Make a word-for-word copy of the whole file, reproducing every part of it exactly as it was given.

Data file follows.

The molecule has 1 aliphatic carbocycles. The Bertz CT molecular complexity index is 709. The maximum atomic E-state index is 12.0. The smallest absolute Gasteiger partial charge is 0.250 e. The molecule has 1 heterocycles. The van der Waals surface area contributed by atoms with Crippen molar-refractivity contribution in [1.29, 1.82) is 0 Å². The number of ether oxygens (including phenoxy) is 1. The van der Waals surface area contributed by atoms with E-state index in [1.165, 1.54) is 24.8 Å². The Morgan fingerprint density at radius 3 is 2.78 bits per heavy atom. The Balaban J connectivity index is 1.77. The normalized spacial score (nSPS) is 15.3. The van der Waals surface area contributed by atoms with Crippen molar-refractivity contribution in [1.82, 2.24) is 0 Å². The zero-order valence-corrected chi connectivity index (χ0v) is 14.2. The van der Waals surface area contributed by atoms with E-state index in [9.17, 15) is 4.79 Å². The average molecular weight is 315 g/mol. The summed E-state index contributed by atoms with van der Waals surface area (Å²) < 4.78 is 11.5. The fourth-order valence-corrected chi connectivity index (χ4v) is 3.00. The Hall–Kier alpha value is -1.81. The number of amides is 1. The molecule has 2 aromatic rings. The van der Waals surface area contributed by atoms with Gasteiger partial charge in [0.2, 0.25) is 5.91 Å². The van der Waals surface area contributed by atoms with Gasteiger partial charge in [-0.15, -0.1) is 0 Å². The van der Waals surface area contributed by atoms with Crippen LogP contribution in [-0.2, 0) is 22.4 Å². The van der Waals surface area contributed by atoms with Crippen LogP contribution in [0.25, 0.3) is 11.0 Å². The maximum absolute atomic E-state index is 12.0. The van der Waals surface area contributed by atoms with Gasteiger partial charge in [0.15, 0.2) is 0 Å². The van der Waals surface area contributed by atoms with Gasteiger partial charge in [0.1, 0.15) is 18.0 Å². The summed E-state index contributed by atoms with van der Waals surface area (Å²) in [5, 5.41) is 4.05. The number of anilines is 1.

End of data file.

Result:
The molecule has 1 aliphatic carbocycles. The Bertz CT molecular complexity index is 709. The maximum atomic E-state index is 12.0. The smallest absolute Gasteiger partial charge is 0.250 e. The molecule has 1 heterocycles. The van der Waals surface area contributed by atoms with Crippen molar-refractivity contribution in [1.29, 1.82) is 0 Å². The number of ether oxygens (including phenoxy) is 1. The van der Waals surface area contributed by atoms with E-state index in [1.165, 1.54) is 24.8 Å². The Morgan fingerprint density at radius 3 is 2.78 bits per heavy atom. The Balaban J connectivity index is 1.77. The normalized spacial score (nSPS) is 15.3. The van der Waals surface area contributed by atoms with Crippen molar-refractivity contribution in [1.82, 2.24) is 0 Å². The zero-order valence-corrected chi connectivity index (χ0v) is 14.2. The van der Waals surface area contributed by atoms with E-state index in [9.17, 15) is 4.79 Å². The average molecular weight is 315 g/mol. The summed E-state index contributed by atoms with van der Waals surface area (Å²) < 4.78 is 11.5. The fourth-order valence-corrected chi connectivity index (χ4v) is 3.00. The Hall–Kier alpha value is -1.81. The number of amides is 1. The molecule has 2 aromatic rings. The van der Waals surface area contributed by atoms with Gasteiger partial charge in [0.2, 0.25) is 5.91 Å². The van der Waals surface area contributed by atoms with Gasteiger partial charge in [-0.15, -0.1) is 0 Å². The van der Waals surface area contributed by atoms with Crippen LogP contribution in [-0.2, 0) is 22.4 Å². The van der Waals surface area contributed by atoms with Crippen LogP contribution in [0.25, 0.3) is 11.0 Å². The maximum absolute atomic E-state index is 12.0. The van der Waals surface area contributed by atoms with Gasteiger partial charge in [0.15, 0.2) is 0 Å². The van der Waals surface area contributed by atoms with Gasteiger partial charge in [0.1, 0.15) is 18.0 Å². The summed E-state index contributed by atoms with van der Waals surface area (Å²) in [5, 5.41) is 4.05. The number of anilines is 1.